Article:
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Countryside Council for Wales
Landscape & wildlife Please note - A new body, Natural Resources Wales has taken over all functions and services previously carried out by Countryside Council for Wales. While the Natural Resources Wales website continues to be developed, some online services will continue to be provided on this web site.

Environmental Impact Assessment (EIA)

The basic framework for the Environmental Impact Assessment (EIA) process is provided by European Directive 83/337/EEC and its amendments in 1997, 2003 and 2009. In 2011, the EIA Directive was ‘consolidated’, with the original Directive and its amendments being drawn together in a single document.

EIA Process

The EIA Directive has been brought into effect in Wales and the UK by a series of Regulations. This series of EIA Regulations relates to the specific consenting regimes of the developments proposed.

These range from marine works, oil and gas pipelines, the Town and Country Planning system to forestry and agricultural intensification projects.

Advice and Guidance

The Countryside Council for Wales plays a number of important roles in the EIA process.
We will be asked to give advice on all proposals which require Environmental Impact Assessment and can provide advice and guidance on the potential effects of development on the natural heritage and environment of Wales and its coastal waters.

CCW are also an important source of information on Wales’ natural heritage.

The EIA process does not in itself decide if consent should be granted for proposed projects; but does help inform decision makers of the environmental implications of projects. The Regulations must have regard to the fundamental objective of the EIA Directive- that before development consent is given; projects likely to have significant effects on the environment by virtue of their nature, size or location are to be the subject of an impact assessment. Even a small scale project can have significant effects if it is in a sensitive location.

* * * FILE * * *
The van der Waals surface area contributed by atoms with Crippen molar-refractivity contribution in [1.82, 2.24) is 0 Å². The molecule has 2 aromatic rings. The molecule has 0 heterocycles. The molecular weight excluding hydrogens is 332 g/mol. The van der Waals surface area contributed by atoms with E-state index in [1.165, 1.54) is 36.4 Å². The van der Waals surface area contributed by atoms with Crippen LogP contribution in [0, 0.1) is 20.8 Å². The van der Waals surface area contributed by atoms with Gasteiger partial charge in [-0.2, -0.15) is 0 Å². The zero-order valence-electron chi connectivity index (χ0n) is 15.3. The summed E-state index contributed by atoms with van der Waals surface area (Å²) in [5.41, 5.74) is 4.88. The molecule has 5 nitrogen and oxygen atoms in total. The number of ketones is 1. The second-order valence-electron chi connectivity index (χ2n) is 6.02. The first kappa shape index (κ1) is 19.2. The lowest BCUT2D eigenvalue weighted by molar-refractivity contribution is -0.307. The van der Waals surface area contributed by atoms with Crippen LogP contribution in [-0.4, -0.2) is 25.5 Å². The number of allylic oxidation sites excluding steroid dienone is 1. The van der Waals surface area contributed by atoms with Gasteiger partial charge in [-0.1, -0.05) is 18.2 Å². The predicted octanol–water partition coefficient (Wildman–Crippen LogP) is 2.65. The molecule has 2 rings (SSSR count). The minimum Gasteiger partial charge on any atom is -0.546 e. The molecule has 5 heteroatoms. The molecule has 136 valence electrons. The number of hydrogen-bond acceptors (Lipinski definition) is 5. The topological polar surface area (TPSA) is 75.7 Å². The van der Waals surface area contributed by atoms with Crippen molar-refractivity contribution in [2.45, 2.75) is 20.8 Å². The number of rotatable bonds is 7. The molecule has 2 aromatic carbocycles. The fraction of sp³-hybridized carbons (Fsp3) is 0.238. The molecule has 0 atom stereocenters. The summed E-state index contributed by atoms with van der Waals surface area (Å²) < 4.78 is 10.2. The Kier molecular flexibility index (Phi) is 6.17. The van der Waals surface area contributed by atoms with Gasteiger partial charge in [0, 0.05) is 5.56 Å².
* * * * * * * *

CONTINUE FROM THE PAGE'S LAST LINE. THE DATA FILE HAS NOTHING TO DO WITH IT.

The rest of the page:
The effects on the Environment

This is carried out by, or on behalf of, a developer of project applicant (or someone acting on their behalf) and must be provided to the authority making the decision alongside their project application.

This helps the decision makers consider the predicted effects of the proposed project before granting consent for development and allows all concerned to consider and develop means to avoid, reduce or by remedying any adverse environmental effects before a final decision is made. Assessing the potential and predicted effects on the environment covers all aspects and stages of a project proposal from pre-site investigation, to construction, operation and decommissioning.

This area of work within CCW is led by the Strategic Policy Group to whom any queries should be directed in the first instance.


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The land and sea use team
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CCW
Maes-y-Ffynnon
Penrhosgarnedd
Bangor
Gwynedd
LL57 2DW
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0845 1306229
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